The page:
The patient survived for 8 months post therapy and finally succumbed to the disease.

  Discussion Top

Neuroendocrine neoplasm arises from neuroendocrine cells of the gastroenteropancreatic and the bronchopulmonary tract. Although neuroendocrine neoplasms were initially considered rare cancers, in the last few decades, there has been a rampant increase in the incidence with the use of modern diagnostic modalities.[4]

Mediastinal/thymic NET accounts for 5% of all the neoplasm, with an incidence of 1 in 5 million individuals. Of the NET, mediastinal location as the primary site is 0.4%.[5]

BM metastasis with solid tumors is a relatively common finding. However, marrow metastasis of neuroendocrine neoplasms is a rare and late event.[6] BM follows liver and other intra-abdominal sites in percentage incidence of metastasis and is frequently associated with coexistent liver deposits. However, our case presented with isolated BM metastasis, with no other site involvement, which is a rare phenomenon.

The presence of marrow metastases has been observed to affect the prognosis of NET patients, but its role in determining the therapeutic approach is still unclear.

In a NET of unknown primary, a panel of immunohistochemistry markers, i.e., TTF-1, CDX-2, ISL-1, and PDX-1, along with other biomarkers can be used to determine the primary site of origin and provide prognostic information to guide therapy. A brief algorithmic IHC-based approach to the diagnosis is demonstrated in [Figure 3].
Figure 3: Assimilated from cancer cytopathology, volume: 124, issue: 12, pages: 871–884, first published: August 16, 2016, DOI (10.1002/cncy. 21765)

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BM metastases indicate an advanced stage, in which a systemic therapy should be recommended, including alpha-interferon, chemotherapy, mammalian target of rapamycin inhibitor, tyrosine kinase inhibitor, and peptide receptor radionuclide therapy.[7],[8]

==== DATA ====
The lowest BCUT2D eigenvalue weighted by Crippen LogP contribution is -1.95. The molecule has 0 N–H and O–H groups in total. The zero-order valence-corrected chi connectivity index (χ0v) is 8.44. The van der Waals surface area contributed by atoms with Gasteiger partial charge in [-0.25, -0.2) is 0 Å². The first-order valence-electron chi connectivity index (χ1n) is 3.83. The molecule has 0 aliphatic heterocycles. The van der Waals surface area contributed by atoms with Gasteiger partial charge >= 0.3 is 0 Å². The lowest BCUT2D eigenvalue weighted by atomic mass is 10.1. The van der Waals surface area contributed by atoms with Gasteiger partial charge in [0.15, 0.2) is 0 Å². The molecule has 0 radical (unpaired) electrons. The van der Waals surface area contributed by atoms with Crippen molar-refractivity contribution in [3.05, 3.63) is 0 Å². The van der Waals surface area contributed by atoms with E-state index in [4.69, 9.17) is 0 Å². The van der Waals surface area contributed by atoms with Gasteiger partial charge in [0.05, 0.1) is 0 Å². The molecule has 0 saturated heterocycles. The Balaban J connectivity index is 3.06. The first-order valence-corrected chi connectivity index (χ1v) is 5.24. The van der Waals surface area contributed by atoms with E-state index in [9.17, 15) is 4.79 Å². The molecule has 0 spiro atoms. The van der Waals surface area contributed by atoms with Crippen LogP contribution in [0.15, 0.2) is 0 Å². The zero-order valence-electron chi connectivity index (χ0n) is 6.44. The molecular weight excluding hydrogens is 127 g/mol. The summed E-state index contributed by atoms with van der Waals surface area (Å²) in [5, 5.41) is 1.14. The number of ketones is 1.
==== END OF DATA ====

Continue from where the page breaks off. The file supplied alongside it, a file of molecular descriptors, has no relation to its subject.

Conclusion Top

Isolated BM metastasis of neuroendocrine neoplasms is a rare finding, which of course depicts a higher stage of disease and needs to be detected soon. Despite extensive BM metastasis, blood examination revealed no significant leukoerythroblastic picture.

Such cases of occult primary with metastatic lesions, need to be worked up with proper immunohistochemical profile, to aid in finding the primary site, along with other diagnostic modalities.

Declaration of patient consent

The authors certify that they have obtained all appropriate patient consent forms. In the form, the patient has given his consent for his images and other clinical information to be reported in the journal. The patient understands that his name and initials will not be published and due efforts will be made to conceal his identity, but anonymity cannot be guaranteed.


We thank the patient attendant for allowing us to share the patient's clinical details. We would also like to extend our gratitude to our technical staff for the support. Finally, we wish to thank the editorial board of Apollo medicine journal for accepting the case report for publication.